The following account describes a 25 per cent cross-sectional sample of the sentenced female prison population and compares it to a similar, 5 per cent sample of the male sentenced population. A semi-structured interview by a psychiatrist was supplemented by information from prison and hospital records in order to assign psychiatric diagnoses. In addition, behavioural, criminal, and social characteristics were recorded, using operational criteria. Apart from the prison statistics, little is known about the characteristics of women serving a prison sentence and we collected data on the extent and nature of violent offending, self-harm, and disciplinary offences within prison. In addition to the presence of psychiatric disorder, we describe gender differences in previous psychiatric contact and the authors' assessment of current need for psychiatric treatment.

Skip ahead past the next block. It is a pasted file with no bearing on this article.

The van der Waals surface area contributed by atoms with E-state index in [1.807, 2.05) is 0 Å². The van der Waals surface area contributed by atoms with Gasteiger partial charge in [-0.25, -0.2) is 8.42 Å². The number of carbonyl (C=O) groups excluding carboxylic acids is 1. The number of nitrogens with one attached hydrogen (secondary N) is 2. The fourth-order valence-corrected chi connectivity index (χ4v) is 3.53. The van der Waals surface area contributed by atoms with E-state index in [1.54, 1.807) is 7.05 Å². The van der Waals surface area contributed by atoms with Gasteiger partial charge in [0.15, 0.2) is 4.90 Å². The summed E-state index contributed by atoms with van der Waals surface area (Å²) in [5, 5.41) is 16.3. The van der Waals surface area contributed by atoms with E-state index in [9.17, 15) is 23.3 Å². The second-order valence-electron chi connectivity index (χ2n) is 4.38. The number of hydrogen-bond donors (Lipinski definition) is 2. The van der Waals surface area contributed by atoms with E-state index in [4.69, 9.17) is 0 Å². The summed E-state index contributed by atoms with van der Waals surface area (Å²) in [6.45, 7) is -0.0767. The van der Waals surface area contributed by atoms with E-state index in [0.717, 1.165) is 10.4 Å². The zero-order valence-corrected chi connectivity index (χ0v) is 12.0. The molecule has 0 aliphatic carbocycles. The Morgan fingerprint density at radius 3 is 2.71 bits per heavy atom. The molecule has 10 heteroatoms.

Sentenced women in England and Wales are held in eight prisons and four were surveyed, comprising an open prison, a closed training prison, a closed allocation centre, and a maximum security prison. A 50 per cent sample was selected at random from each prison, yielding a total of 301 women (24.5 per cent of the total population of 1,229 sentenced women (Home Office 1989& 32)). All women were invited to be interviewed, being informed that this was a confidential survey conducted by doctors from outside the prison, that participation was voluntary and no individuals would be identified. The selection and characteristics of the 5 per cent sample of the male sentenced population (1769 inmates) are described elsewhere (Gunn et al. 1991 a). Only inmates sentenced to immediate imprisonment were included in the study i.e., remand prisoners and those imprisoned for defaulting on fines were excluded.